Latta’s Judy, who left Christopher and his father before the play begins, reenters their lives to reconnect with her son. As Judy, Latta exemplifies the loving mother who seems to have chosen the role of friend over disciplinarian, likely in light of her son’s developmental difficulties.
Throughout the play, whenever Christopher gets overwhelmed and closes in on himself, there’s a very intimate physical gesture that both his parents do that calms him—they simply hold their outstretched hand toward him and, once calm enough, he reaches out to mirror that action. In those moments, the inseparable, alway-present connection between a parent and child, no matter the circumstances, it one of the most beautiful moments I’ve ever witnessed within a theatrical performance.
Other notable members of the company include Maria Elena Ramirez as Siobhan, Christopher’s social skills instructor and friend and Amelia White as The Boone’s elderly neighbor.
Much like Christopher’s parents, Siobhan has been able to break through Christopher’s reactionary shut-down. Interestingly, while present in the book, Siobhan’s role in the play has been greatly expanded. While the book is told through Christopher’s own words, on the stage, it’s Siobhan who narrates, as she’s reading a book Christopher has written entailing his pursuit of the guilty part in the aforementioned death of the neighbor’s dog.
Amelia White’s Mrs. Alexander is the personification of the sweet old lady. She tries and tries to convince Christopher she’s his friend, but because of his logic-focused mind, he sees her as a stranger—and all children are taught not to talk to strangers. Not even her offer of tea and Battenberg cake can convince him otherwise. Of course her surprising, and not-so-accidental, revelation to Christopher that his mother may not be the innocent he believes her to be, adds another layer to the story, and to White’s portrayal of Mrs. Alexander.
Christopher’s mind, which the audiences is privy to by way of the aforementioned set and technical aspects of the show, becomes yet another character. Throughout the show, the video walls come to life with Christopher’s thoughts, dream and fears. One of the most memorable scenes in which the set becomes the focus involves Christopher’s thoughts on the stars and how the night sky is both freeing and isolating. Without use of hidden harnesses or Peter Pan-esque ‘flying’ techniques, members of the ensemble lift Christopher high above as he appears to float in space—An absolutely breathtaking moment in the play.
As effortlessly as the multimedia screens allow Christopher to escape, they also frighteningly bring his uncertainties to life. This is perfectly exemplified at the top of the play, when, without the usual dimming of the houselights, booming layer upon layer of noise breaks through the theatre’s sound system with strobe lights flashing, shocking the audience’s system into what we later realize just might be what it’s like when someone with Asperger’s Syndrome finds themself in a stressful situation. Later in the play, Christopher ventures out on his own to travel by train the first time. The overwhelming bustle of the crowd, the sights and sounds of the railway station, when given full consideration, would inundate even the most socially secure of us. It’s that balance of innocence presented alongside the juxtaposition of discovering the unknown that makes this play as personal and introspective as it is outwardly, perceptibly mesmerizing.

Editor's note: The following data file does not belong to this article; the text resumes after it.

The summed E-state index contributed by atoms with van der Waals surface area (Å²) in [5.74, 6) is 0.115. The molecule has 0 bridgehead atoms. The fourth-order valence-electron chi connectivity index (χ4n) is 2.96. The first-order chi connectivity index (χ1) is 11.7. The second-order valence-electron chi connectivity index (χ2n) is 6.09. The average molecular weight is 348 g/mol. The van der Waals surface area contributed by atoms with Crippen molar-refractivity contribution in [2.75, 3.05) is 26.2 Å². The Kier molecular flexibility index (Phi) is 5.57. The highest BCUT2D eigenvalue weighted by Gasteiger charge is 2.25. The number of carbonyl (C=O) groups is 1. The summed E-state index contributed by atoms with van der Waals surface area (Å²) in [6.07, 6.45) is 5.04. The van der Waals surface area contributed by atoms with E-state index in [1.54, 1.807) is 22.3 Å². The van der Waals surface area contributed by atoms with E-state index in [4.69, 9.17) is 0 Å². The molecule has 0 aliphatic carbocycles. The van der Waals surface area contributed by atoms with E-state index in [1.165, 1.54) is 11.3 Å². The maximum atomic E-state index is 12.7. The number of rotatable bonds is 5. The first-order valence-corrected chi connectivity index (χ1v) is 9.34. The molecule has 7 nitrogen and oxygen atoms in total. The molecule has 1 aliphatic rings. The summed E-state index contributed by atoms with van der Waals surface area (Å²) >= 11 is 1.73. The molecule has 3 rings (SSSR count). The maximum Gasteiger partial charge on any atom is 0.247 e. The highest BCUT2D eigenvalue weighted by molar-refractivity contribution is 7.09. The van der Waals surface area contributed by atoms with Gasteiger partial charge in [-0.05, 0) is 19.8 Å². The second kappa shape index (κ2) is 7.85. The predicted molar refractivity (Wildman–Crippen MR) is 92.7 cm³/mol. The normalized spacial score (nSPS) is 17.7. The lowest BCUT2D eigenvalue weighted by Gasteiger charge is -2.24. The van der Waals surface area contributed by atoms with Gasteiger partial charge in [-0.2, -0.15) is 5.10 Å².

As visually stimulating as it is thought-provoking, The Curious Incident of the Dog in the Night-Time is truly unlike any other theatrical experience I’ve witnessed. With sensory-overload technology to rival Blue Man Group and a unique perspective into the life of someone whose physical and emotional challenges are oddly reminiscent of the thoughtful beauty of The Elephant Man, The Curious Incident of the Dog in the Night-Time is not to be missed.
The National Touring company of Broadway’s The Curious Incident of the Dog in the Night-Time will be presented at TPAC’s Jackson Hall with shows running Tuesday, April 25 through Sunday, April 30. Evening performances Tuesday, Wednesday and Thursday begin at 7:30 p.m. Friday and Saturday evening performances begin at 8 p.m. Sunday performances are at 1:30 p.m. and 6:30 p.m. Tickets range in price from $22 to $68. Click Here to purchase tickets.
Can’t make it to Nashville? Not to worry…the show continues its National Tour with dates through September visiting cities from Detroit, Des Moines, Denver, Tempe and San Francisco to Seattle, Los Angeles, Costa Mesa and Las Vegas. Click Here for remaining tour dates and tickets. Follow the show on Facebook and Twitter.